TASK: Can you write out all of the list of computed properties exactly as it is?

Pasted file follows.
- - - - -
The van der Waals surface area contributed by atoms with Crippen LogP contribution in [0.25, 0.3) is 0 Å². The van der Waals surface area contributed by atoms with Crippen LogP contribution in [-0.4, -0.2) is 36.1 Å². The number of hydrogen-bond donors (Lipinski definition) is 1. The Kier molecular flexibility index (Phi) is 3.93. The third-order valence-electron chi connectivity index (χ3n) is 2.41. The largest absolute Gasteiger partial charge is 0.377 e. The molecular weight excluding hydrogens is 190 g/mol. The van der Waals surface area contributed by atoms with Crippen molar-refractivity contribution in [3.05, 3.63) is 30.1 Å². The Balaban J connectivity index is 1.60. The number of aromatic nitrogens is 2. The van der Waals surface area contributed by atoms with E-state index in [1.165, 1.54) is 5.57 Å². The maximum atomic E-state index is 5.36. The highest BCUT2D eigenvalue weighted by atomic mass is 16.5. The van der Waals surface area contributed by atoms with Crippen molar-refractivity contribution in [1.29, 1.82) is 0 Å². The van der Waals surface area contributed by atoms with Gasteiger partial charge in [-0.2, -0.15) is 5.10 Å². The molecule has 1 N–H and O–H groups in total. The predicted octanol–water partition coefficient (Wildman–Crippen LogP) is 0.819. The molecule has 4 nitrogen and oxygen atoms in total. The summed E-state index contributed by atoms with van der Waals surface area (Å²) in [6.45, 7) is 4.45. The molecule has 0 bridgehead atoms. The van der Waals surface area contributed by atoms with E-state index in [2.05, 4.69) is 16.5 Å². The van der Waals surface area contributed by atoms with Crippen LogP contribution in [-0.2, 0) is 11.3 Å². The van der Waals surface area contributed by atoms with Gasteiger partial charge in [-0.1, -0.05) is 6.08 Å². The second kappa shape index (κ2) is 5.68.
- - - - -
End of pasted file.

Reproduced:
The van der Waals surface area contributed by atoms with Crippen LogP contribution in [0.25, 0.3) is 0 Å². The van der Waals surface area contributed by atoms with Crippen LogP contribution in [-0.4, -0.2) is 36.1 Å². The number of hydrogen-bond donors (Lipinski definition) is 1. The Kier molecular flexibility index (Phi) is 3.93. The third-order valence-electron chi connectivity index (χ3n) is 2.41. The largest absolute Gasteiger partial charge is 0.377 e. The molecular weight excluding hydrogens is 190 g/mol. The van der Waals surface area contributed by atoms with Crippen molar-refractivity contribution in [3.05, 3.63) is 30.1 Å². The Balaban J connectivity index is 1.60. The number of aromatic nitrogens is 2. The van der Waals surface area contributed by atoms with E-state index in [1.165, 1.54) is 5.57 Å². The maximum atomic E-state index is 5.36. The highest BCUT2D eigenvalue weighted by atomic mass is 16.5. The van der Waals surface area contributed by atoms with Crippen molar-refractivity contribution in [1.29, 1.82) is 0 Å². The van der Waals surface area contributed by atoms with Gasteiger partial charge in [-0.2, -0.15) is 5.10 Å². The molecule has 1 N–H and O–H groups in total. The predicted octanol–water partition coefficient (Wildman–Crippen LogP) is 0.819. The molecule has 4 nitrogen and oxygen atoms in total. The summed E-state index contributed by atoms with van der Waals surface area (Å²) in [6.45, 7) is 4.45. The molecule has 0 bridgehead atoms. The van der Waals surface area contributed by atoms with E-state index in [2.05, 4.69) is 16.5 Å². The van der Waals surface area contributed by atoms with Crippen LogP contribution in [-0.2, 0) is 11.3 Å². The van der Waals surface area contributed by atoms with Gasteiger partial charge in [-0.1, -0.05) is 6.08 Å². The second kappa shape index (κ2) is 5.68.